Whether yours is wood, plastic or glass, you need to give it more than a quick wipe down after each use. If you have a wooden one, you should disinfect it with bleach and treat it with mineral oil. However, if you have a plastic one, you can pour boiling water over it or even toss it in the dishwasher to sanitize it. To avoid any and all cross-contamination, you can always get different cutting boards for your produce and raw meats.

This set of silicone cutting boards is color coded and features icons in the corners, designating each for a different type of food. There's one board for fruits, vegetables, cheese, fish, poultry, meat and more. 

More than 4,400 Amazon shoppers have raved about them and their food-specific marking. One five-star fan also loves their durability: "The reverse has sufficient texture to prevent movement of the mat while prepping, and the cutting surface shows negligible marking from EXTREMELY sharp Zwilling Pro cutlery. Very pleased with this purchase."

$15 at Amazon

Knife Block

Okay, even as a self-proclaimed germaphobe, the presence of contaminants on a traditional knife block surprised me — but when you think about it, it makes sense. If you don't clean your knives well enough, food particles and bacteria can collect inside each slot in your block. To clean it, you can shake it upside down over the sink to remove any crumbs and let it sit in hot, soapy water for a while. Then, let it dry out completely before placing your blades back inside.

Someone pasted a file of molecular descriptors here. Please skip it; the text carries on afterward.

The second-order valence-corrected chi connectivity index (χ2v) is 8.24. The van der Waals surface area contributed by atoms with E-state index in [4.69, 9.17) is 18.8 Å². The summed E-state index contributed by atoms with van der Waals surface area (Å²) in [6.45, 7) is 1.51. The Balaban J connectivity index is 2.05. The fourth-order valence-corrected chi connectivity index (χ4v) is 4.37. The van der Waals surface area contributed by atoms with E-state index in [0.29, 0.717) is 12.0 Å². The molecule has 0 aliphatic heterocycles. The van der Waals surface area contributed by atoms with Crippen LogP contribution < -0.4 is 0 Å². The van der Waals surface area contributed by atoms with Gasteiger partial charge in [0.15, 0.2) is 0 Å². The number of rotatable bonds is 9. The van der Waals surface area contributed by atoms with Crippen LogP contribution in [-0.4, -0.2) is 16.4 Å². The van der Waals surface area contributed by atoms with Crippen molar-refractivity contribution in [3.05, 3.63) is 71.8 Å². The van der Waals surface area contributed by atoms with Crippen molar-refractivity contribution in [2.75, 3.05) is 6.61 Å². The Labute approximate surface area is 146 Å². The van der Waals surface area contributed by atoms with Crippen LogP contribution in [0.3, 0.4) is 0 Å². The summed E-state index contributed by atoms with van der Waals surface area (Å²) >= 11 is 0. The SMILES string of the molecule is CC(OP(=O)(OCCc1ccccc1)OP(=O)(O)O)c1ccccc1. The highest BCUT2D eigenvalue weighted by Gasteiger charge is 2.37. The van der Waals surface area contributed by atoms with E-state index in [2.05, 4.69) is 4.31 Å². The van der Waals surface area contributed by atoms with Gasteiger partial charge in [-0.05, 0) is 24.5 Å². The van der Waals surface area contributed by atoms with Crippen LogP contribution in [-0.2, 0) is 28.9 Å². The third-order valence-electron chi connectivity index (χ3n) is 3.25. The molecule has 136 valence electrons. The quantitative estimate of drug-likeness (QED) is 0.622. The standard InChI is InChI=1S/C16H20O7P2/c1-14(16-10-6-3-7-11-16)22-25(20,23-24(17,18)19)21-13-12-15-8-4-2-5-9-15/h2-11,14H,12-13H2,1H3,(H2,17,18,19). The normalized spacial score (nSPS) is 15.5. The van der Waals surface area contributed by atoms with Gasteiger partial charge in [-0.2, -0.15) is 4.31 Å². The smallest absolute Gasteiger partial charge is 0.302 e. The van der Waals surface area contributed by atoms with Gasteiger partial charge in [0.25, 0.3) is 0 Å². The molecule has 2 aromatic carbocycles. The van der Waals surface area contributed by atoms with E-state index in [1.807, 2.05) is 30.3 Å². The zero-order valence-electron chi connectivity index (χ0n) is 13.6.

However, if that sounds like too much of a chore (especially since you'll want to do it regularly), get rid of your old-school block and replace it with an easy-to-clean flat, magnetic one.

Like the name suggests, there's a magnet embedded in this block that'll, keep your knives organized and in sight. Obviously, it's way easier to clean than a slotted block, and if you want to show off any fancy, expensive blades, you can display them right on your countertop. Nearly 7,000 Amazon shoppers have given it five out of five stars. One calls it a "must-have," saying "the strong enhanced magnets featured in this holder rack are a game changer. They securely hold my knives in place, providing easy access while ensuring safety. The knives remain in perfect condition, without any dulling or scratching."

$40 at Amazon

Plastic Food Containers

A true essential for every home chef for storing leftovers, meal prepping and more. Unfortunately, they can be a secret sanctuary for bacteria and pathogens. This is especially true for containers with a rubber seal. It's important to clean them really well — put them in the dishwasher if possible — and let them completely dry before closing them and tossing them back into the cupboard them away.

If you have any containers that are stained or worse for wear, you should probably go ahead and replace them. Oh, and if you'd like to steer clear of any potential BPA exposure, consider tosssing the plastic and investing in glass ones.

These are dishwasher-, microwave-, freezer- and even oven-safe. The leak-proof lids snap to lock, a BPA-free silicone ring keeping it all airtight. However, the silicone rings are removable, so you can easily wash them — put them in the dishwasher or soak them in hot, soapy water.

$40 at Amazon

Coffee Maker Filter

If you have a coffeemaker that filters water, like a Keurig, you probably don't replace the filter enough. Come on, when was the last time you remembered to do it? That's what we thought. Give your coffeemaker a good clean according to its instructions, soak the water reservoir in hot, soapy water and replace the filter ASAP.

According to Keurig, you should replace your water filter every two months. Write it down in your calendar or set a reminder in your phone, and stock up on these. This 12-pack should last you nearly two years! Keep in mind, not only does the filter clean your water; it prevents particles from entering your machine and building up inside.